Miss Walls identified a photograph of the building and of the bedroom where defendant had taken her, the aluminum pan and other articles he used and the pills which he had instructed her to take. She further testified that he had instructed her that if it became necessary for her to see another doctor she was first to remove the vaginal pack so that there would be no connection made between Miss Walls and defendant.

Arthur McClinton testified for the People. He stated he was first contacted by Miss Walls' boy friend, Mike McKane, who told him his girl friend wished to terminate her pregnancy. McClinton told McKane he knew someone who might help and mentioned that name of defendant whom he called ‘Doctor Kendall.’ McClinton went to see defendant and made arrangements for defendant to meet Miss Walls. McClinton stated he had been asked by Mike to find out how much defendant would charge and that defendant had told him ‘it would be around $200 or so. He said he didn't know. Two or three, I don't remember now what it was.’ He testified concerning the meeting in Arroyo Seco Park. He said that Miss Walls had a calendar in her hand and was discussing with defendant how long she had been pregnant. He first thought the park meeting was in July. The prosecutor advised the court that this testimony caught him by surprise; and out of the presence of the jury, that it varied with a previous statement secured from the witness and asked permission of the court to cross-examine him as a surprise witness. Under cross-examination McClinton admitted that it was possible that the park meeting took place in the early part of June. At the close of his testimony the witness volunteered the statement that as defendant left his car he said ‘he was glad to have met Miss Walls but sorry he couldn't help her.’ He remembered this portion of the conversation but that was about all.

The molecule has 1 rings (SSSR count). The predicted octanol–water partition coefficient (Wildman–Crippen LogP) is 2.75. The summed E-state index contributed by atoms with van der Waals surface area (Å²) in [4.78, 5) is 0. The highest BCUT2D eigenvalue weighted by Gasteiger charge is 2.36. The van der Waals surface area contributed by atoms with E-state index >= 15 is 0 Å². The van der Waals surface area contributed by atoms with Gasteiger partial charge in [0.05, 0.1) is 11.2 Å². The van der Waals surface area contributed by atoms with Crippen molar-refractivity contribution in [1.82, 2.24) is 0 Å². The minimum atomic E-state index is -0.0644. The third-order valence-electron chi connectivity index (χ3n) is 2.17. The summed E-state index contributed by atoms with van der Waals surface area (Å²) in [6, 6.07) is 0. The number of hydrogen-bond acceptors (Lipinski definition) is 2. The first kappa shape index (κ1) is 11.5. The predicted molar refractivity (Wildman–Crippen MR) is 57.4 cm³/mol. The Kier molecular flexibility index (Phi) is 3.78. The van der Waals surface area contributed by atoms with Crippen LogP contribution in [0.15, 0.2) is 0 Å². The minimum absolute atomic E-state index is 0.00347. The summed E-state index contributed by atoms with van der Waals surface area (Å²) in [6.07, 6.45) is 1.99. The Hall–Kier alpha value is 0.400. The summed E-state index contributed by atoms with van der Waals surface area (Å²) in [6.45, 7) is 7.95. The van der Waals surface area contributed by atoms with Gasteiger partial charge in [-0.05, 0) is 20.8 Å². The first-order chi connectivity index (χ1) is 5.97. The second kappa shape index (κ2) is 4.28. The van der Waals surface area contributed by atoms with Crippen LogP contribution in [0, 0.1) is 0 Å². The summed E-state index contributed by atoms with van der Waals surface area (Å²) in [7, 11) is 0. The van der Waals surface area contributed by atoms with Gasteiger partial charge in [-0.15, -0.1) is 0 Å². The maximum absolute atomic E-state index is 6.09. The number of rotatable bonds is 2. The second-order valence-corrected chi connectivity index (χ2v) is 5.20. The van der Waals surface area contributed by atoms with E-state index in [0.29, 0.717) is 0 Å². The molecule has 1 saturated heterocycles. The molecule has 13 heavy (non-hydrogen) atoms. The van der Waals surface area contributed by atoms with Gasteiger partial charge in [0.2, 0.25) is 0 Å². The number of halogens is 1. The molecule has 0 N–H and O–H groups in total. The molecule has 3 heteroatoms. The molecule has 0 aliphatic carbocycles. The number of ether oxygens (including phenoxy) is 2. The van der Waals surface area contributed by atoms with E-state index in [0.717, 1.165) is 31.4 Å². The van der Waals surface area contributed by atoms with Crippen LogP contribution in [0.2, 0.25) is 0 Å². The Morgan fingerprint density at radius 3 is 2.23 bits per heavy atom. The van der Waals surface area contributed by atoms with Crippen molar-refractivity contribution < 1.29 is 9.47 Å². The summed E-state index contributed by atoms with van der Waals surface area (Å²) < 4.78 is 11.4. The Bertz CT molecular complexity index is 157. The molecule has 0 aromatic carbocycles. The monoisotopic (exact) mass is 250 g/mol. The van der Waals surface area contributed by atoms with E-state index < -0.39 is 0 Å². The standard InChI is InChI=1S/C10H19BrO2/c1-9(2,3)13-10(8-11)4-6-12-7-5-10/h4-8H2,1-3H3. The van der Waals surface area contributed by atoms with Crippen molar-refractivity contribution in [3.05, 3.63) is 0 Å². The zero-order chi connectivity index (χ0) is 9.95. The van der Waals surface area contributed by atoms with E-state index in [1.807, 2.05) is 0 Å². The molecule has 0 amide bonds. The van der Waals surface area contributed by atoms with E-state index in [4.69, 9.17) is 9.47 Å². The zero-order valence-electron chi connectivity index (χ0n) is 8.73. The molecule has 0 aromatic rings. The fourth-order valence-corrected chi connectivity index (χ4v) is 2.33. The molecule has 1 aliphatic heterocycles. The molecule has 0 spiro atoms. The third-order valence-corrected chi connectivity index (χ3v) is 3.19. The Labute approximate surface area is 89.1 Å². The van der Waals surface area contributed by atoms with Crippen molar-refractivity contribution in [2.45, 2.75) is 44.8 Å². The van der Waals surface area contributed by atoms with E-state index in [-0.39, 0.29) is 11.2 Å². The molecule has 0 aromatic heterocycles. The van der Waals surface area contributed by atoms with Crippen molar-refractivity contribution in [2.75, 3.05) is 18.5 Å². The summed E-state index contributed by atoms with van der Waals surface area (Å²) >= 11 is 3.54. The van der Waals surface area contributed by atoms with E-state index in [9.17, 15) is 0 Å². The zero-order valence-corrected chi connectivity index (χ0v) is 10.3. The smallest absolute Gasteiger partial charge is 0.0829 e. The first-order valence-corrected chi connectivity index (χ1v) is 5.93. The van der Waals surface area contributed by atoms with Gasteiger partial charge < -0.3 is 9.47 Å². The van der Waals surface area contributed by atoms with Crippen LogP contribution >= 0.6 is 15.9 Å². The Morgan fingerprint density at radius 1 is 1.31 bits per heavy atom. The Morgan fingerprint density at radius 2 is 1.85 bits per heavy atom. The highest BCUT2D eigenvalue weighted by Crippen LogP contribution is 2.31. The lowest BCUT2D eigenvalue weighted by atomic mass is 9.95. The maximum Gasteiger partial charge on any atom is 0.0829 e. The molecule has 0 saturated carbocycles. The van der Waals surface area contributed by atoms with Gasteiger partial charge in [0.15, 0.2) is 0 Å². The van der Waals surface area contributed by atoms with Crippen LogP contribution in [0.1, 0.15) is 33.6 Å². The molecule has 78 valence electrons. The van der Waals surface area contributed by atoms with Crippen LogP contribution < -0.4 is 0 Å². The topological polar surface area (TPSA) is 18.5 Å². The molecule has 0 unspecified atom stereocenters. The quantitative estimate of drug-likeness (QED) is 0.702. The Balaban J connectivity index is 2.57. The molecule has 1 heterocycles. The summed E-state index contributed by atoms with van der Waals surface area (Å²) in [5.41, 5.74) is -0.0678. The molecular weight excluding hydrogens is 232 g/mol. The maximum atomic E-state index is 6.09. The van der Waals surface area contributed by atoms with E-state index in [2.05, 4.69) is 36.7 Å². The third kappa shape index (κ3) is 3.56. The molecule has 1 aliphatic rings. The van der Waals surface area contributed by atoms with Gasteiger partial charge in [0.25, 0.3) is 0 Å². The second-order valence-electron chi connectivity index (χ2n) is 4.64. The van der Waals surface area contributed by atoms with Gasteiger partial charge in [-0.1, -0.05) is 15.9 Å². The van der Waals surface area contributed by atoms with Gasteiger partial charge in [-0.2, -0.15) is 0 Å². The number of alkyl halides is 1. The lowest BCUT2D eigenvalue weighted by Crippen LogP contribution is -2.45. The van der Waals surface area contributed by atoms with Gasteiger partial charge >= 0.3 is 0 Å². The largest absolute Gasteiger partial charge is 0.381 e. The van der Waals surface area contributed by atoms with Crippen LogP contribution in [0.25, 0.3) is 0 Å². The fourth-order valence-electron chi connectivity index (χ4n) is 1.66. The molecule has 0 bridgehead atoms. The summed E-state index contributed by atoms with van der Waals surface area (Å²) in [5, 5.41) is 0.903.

Michael McKane testified he had been working with Mr. McClinton in a service station; that he told him he needed help for his girl friend in regard to a pregnancy; and that he gave Miss Walls $120 for the abortion.

The arresting officer testified that in the company of fellow officers he went to the Dispatchers, Incorporated office to arrest defendant. The officers had the information concerning the probable abortion that was performed in the small frame house up the alley. Subsequent to the arrest a Mr. Bojorkland approached the office and from an inquiry as to where he resided it was ascertained that he lived in the small house where the abortion allegedly had taken place. The arresting officer testified he inquired of Mr. Bojorkland whether they could go up to the house and look in it and that he said that they could and took them to the house. When they arrived at the house, according to the officer, defendant stated to Bojorkland, ‘You know, you don't have to let them in here if you don't want to, and I wish that you would not.’ Bojorkland then said, ‘Well, I don't think I'll let you go in.’ The officer stated that it occurred to him that Bojorkland had guilty knowledge concerning the abortion and that he immediately placed him under arrest and then proceeded to enter the house. In the house they located the aluminum pan under the bathtub and the speculum and catheter in paper bags under the daybed. They also found penicillin pills in the middle drawer of defendant's desk in the office where he was arrested.

On appeal defendant first contends that the trial court committed error in admitting evidence obtained by the police as a result of an illegal search and seizure. The issue is the reasonableness of the search under the circumstances of the particular case. (Carroll v. United States, 267 U.S. 132, 149, 45 S.Ct. 280, 69 L.Ed. 543; People v. Brown, 45 Cal.2d 640, 643, 290 P.2d 528.) Defendant objected to introduction of an item of evidence which was taken from the person of Mr. McClinton when he was arrested. A search incident to lawful arrest extends to the person. (People v. Anders, 167 Cal.App.2d 65, 68, 333 P.2d 854.) The other exhibits sought to be suppressed were the ones found in the small house.